This is the fifth day in a row I’ve eaten the same lunch: a salad of lettuce, spinach, cheese, and ham.
Wait a minute! HAM?! EnviroBecca is a pescatarian (eats no meat except occasional fish) for environmental and health reasons–ham should not be in her lunchbag, especially not five days in a row!
Hang on. I can explain.
My Girl Scout troop provided bag lunches for the final meal of last weekend’s camp with two other troops. The menu included several sandwich ingredients so that each girl could choose what she wanted in her sandwich, and one of these ingredients was ham. Since I don’t normally buy lunchmeat, my only means of deciding how much to buy was the number of servings listed in the Nutrition Facts on the package: We had 37 people attending camp, and the Costco package of ham said it contained 21 servings, so that sounded about right, since a substantial fraction of girls would choose peanut butter instead.
That was way too much ham. I was packing other components into the lunches, not involved in the sandwich-making, so I’m not sure if the girls making sandwiches were really stingy with the ham or there just weren’t very many people who requested ham. At any rate, we had more than a pound of ham left over.
Left holding a surplus of a food I wouldn’t normally eat, I have three choices:
- Throw it away.
- Give it to a person of lesser (or at least different) scruples.
- Eat it.
Throwing it away really clashes with my values: I hate to waste anything, and the most important reason I don’t eat meat is its inefficiency–feeding an animal to make meat uses much more grain and water than if people eat the grain and drink the water ourselves–so wasting meat is particularly wasteful. From an animal-rights perspective, throwing away meat just compounds the insult to the animals who died. Although I believe people should not be eating pigs, once a chunk of dead pig has been procured, it ought to be used.
I made some effort to give away the ham to other leaders and did unload some of it, but I still brought home almost one pound.
There are some meats I would not eat. The safety risks of ground meat (particularly after sitting at room temperature in the car for nearly two hours while I navigated a detour to get us home) are too much for me. Other meats I just didn’t like very much even when I ate meat routinely, and I can’t choke them down now: lamb, rabbit, pot roast, or anything stewed in brown gravy.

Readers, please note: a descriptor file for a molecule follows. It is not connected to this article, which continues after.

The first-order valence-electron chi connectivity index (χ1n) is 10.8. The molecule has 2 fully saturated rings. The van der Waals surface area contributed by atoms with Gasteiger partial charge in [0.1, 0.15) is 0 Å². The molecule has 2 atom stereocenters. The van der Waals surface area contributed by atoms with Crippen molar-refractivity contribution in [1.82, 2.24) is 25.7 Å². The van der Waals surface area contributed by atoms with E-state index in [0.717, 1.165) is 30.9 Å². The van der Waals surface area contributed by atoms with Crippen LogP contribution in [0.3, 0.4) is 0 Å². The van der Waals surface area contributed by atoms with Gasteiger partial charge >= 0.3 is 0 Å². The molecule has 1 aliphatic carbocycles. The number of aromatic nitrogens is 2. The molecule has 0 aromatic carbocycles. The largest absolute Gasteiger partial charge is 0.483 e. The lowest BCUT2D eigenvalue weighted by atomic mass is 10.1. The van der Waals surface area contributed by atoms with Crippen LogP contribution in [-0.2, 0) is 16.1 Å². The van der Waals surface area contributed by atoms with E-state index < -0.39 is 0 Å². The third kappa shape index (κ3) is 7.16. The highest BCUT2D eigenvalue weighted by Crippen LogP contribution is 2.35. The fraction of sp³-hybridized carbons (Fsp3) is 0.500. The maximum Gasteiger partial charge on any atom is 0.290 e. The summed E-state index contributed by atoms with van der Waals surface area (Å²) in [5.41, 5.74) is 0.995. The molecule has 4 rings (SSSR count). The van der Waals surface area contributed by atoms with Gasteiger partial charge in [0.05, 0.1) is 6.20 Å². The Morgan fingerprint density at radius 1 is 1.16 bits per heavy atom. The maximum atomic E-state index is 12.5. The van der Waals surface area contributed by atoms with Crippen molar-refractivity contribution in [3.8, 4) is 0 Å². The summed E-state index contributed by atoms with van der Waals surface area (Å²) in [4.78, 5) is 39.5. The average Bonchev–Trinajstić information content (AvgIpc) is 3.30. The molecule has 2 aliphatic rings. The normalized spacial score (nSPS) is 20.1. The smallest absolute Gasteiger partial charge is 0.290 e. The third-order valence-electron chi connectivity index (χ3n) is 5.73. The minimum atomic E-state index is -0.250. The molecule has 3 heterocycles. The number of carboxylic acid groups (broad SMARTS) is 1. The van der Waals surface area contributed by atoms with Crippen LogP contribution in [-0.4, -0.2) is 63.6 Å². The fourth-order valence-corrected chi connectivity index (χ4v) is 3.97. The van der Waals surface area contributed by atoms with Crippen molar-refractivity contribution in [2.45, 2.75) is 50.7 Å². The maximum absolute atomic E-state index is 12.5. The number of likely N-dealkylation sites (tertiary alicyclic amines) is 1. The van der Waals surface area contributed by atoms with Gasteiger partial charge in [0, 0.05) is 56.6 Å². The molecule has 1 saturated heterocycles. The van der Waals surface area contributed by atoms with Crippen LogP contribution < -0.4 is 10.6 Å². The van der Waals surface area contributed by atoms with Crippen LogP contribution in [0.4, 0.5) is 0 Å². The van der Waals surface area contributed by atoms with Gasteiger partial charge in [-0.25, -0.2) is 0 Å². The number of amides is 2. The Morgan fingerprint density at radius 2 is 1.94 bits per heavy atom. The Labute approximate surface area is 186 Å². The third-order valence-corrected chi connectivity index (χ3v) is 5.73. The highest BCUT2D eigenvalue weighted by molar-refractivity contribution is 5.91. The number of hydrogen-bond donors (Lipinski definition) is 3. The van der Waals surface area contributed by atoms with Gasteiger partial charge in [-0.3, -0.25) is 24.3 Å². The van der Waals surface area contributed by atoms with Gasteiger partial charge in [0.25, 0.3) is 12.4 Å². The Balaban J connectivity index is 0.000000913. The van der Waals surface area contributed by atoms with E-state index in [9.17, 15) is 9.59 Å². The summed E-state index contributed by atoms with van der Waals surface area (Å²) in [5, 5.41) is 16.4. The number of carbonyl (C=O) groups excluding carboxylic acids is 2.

But I like ham. It’s something I’ve willingly given up because of the above efficiency issue, because of the horrors of pig excrement contaminating our land and water, and because the nitrites used to turn pork into ham cause cancer. All of those are problems of scale, issues that become big problems because people eat too much ham and similar foods. A little ham will not hurt me or destroy the world.
I can’t even recall when I last tasted ham. Our SoyLent diary mentions that, after giving up meat for Lent in 2002, I didn’t care to eat ham on Easter; had I eaten any since then? I’m not sure. It’s every bit as delicious as I remember, yet I haven’t really missed it. And I’d forgotten how slimy it is–when I first reached into the package, I thought it had gone bad, but that’s just how it is, slick and gooey with pig fat. The messiness of preparation is another reason we quit eating meat. Preparing this salad each morning has gooeyed up a plate, a knife, a fork, and my fingers in addition to the container in which I transport and eat my salad.
Yum. Ham. Free ham! (Well, one can argue that I earned it with my many hours helping the Girl Scouts sell cookies to earn the money that financed this camping weekend among other things. But it seems free because it wasn’t bought with my grocery budget!) I’m enjoying every mouthful. I’m eating it every day because I want to finish it while it’s still good–the use-by date was yesterday. I’m on a big ham binge!
But that doesn’t mean ham will be a regular part of my diet ever again. I’ll eat ham only to prevent it from being wasted. It’s tasty, but there are a lot of tasty foods, you know? Actually, I kind of wish I had some honey-baked lentils right now….